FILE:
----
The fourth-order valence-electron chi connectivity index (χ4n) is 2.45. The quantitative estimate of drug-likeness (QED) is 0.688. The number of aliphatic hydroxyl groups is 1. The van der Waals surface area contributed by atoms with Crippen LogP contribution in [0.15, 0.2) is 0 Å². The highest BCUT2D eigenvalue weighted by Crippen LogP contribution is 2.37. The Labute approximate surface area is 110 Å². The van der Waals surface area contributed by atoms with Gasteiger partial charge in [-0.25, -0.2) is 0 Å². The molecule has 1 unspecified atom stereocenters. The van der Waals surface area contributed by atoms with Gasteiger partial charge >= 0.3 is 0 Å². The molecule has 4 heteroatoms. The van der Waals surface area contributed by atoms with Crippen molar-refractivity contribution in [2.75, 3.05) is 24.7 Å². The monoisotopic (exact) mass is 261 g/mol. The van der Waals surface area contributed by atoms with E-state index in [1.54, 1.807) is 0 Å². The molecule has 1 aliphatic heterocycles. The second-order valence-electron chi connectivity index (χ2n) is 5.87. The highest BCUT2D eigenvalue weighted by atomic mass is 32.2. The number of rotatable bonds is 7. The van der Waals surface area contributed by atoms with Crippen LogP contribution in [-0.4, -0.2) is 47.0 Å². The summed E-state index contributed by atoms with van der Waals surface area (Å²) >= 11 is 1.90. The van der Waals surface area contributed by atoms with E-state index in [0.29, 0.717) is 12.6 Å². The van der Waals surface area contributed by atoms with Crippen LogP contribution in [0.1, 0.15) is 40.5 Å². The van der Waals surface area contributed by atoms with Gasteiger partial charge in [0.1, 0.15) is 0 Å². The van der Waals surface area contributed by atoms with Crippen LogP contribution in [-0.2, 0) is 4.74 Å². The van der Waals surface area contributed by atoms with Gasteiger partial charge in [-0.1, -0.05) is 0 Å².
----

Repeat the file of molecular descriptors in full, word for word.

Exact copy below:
The fourth-order valence-electron chi connectivity index (χ4n) is 2.45. The quantitative estimate of drug-likeness (QED) is 0.688. The number of aliphatic hydroxyl groups is 1. The van der Waals surface area contributed by atoms with Crippen LogP contribution in [0.15, 0.2) is 0 Å². The highest BCUT2D eigenvalue weighted by Crippen LogP contribution is 2.37. The Labute approximate surface area is 110 Å². The van der Waals surface area contributed by atoms with Gasteiger partial charge in [-0.25, -0.2) is 0 Å². The molecule has 1 unspecified atom stereocenters. The van der Waals surface area contributed by atoms with Gasteiger partial charge >= 0.3 is 0 Å². The molecule has 4 heteroatoms. The van der Waals surface area contributed by atoms with Crippen molar-refractivity contribution in [2.75, 3.05) is 24.7 Å². The monoisotopic (exact) mass is 261 g/mol. The van der Waals surface area contributed by atoms with E-state index in [1.54, 1.807) is 0 Å². The molecule has 1 aliphatic heterocycles. The second-order valence-electron chi connectivity index (χ2n) is 5.87. The highest BCUT2D eigenvalue weighted by atomic mass is 32.2. The number of rotatable bonds is 7. The van der Waals surface area contributed by atoms with Crippen LogP contribution in [-0.4, -0.2) is 47.0 Å². The summed E-state index contributed by atoms with van der Waals surface area (Å²) >= 11 is 1.90. The van der Waals surface area contributed by atoms with E-state index in [0.29, 0.717) is 12.6 Å². The van der Waals surface area contributed by atoms with Crippen LogP contribution in [0.1, 0.15) is 40.5 Å². The van der Waals surface area contributed by atoms with Gasteiger partial charge in [0.1, 0.15) is 0 Å². The van der Waals surface area contributed by atoms with Crippen LogP contribution in [-0.2, 0) is 4.74 Å². The van der Waals surface area contributed by atoms with Gasteiger partial charge in [-0.1, -0.05) is 0 Å².